Feb 29, 2024 - World

Latinas' college graduation rates spike over 20 years

U.S. Latinos with a Bachelor's degree or higher
Data: Latino Data Hub analysis of Census data; Chart: Axios Visuals

The share of U.S. Latinas with a four-year college degree has nearly quadrupled over the past two decades, though there are wide disparities depending on the country of origin, according to a new analysis.

Why it matters: A college degree is needed for most high-wage jobs and is seen as an important pathway to financial stability.

By the numbers: The percentage of college-graduate Latinas rose from 5% in 2000 to 20% in 2021, and the highest rates were found among those with  Venezuelan (57%), Argentine (46%) and Chilean (42%) origins, according to an analysis by the UCLA Latino Policy and Politics Institute released today.

  • Latinas with Central American and Mexican roots have the lowest. Only 14% of Honduran, 14% of Salvadoran and 12% of Guatemalan Latinas in the U.S. have degrees.
  • That figure is 16% for Latinas with Mexican ancestry.
  • A higher percentage of Latinas have degrees compared to Latino men, a trend seen in all races and ethnicities.

What they're saying: The varying drivers of immigration to the U.S. are part of the reason there are such disparities in educational levels among different Latina groups, says Misael Galdámez, senior research analyst at LPPI and co-author of the report.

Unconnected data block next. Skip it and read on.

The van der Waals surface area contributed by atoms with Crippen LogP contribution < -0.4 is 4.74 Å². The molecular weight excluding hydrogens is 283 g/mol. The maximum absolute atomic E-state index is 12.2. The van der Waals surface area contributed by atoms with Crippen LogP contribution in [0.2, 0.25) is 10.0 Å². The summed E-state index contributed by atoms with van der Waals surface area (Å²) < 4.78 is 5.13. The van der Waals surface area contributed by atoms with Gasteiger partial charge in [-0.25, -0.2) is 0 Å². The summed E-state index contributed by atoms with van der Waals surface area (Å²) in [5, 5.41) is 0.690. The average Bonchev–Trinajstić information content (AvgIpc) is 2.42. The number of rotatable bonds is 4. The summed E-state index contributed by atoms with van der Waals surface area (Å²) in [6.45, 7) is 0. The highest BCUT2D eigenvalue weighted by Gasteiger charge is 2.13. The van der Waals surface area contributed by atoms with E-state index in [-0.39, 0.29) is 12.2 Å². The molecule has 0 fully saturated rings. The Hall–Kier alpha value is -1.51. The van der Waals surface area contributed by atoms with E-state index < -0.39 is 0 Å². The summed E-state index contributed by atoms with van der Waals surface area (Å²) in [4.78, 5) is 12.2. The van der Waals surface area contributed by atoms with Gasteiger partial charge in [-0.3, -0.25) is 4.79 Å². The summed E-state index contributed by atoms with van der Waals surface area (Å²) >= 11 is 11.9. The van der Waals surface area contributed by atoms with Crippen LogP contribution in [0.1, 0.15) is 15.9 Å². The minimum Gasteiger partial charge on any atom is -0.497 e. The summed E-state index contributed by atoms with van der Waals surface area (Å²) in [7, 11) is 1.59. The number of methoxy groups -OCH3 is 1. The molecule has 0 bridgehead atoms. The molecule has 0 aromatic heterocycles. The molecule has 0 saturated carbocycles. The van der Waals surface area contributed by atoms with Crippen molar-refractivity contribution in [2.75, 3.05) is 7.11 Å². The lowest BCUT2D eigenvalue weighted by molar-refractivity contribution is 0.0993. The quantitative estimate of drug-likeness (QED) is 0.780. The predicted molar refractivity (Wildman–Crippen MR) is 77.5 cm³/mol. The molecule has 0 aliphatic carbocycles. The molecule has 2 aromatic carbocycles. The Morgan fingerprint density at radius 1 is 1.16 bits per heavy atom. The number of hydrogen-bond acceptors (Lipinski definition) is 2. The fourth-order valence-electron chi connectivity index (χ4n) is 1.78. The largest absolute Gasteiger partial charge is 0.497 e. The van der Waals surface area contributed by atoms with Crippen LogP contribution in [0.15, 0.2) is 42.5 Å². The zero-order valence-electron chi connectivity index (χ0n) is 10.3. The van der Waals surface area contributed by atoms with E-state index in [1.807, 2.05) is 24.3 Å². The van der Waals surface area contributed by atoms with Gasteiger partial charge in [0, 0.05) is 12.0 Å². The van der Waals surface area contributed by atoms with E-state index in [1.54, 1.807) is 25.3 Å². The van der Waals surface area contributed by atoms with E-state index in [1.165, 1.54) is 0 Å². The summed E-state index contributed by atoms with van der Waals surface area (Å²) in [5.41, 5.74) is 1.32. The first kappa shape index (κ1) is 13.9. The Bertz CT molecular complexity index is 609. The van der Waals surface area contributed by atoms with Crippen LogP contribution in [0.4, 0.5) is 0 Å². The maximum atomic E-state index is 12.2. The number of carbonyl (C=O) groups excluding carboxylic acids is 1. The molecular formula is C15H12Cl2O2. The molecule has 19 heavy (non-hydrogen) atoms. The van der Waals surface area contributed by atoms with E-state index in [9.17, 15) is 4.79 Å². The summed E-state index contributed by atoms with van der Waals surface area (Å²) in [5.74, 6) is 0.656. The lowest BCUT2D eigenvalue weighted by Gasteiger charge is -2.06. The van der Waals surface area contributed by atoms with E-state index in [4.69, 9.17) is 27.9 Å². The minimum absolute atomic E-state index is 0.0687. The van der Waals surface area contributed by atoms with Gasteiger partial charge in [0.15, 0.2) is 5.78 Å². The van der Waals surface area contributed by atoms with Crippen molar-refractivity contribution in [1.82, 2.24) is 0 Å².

• For example, Mexican immigrants in the U.S. are often driven by economic need, while many Venezuelans are political refugees who already had college education back home.
  • Galdámez adds that historically, South American immigrants to the U.S. have a stronger grasp of English.
  • "When you have a grasp of English, that also makes it easier when you're in the United States to attain a college degree."

The intrigue: The analysis showed that 35% of Latinas who served in the military have a college degree, compared to 20% of non-veteran Latinas.

  • Considering past research that shows the main reason Latinos don't finish college is affordability, the GI Bill could be one reason why so many more Latina veterans have degrees, Galdámez says.
  • "It speaks to the importance of having programs that support Latinos pay for college."

The bottom line: "The main finding from this report has to do with a story of Latino success," Galdámez says.

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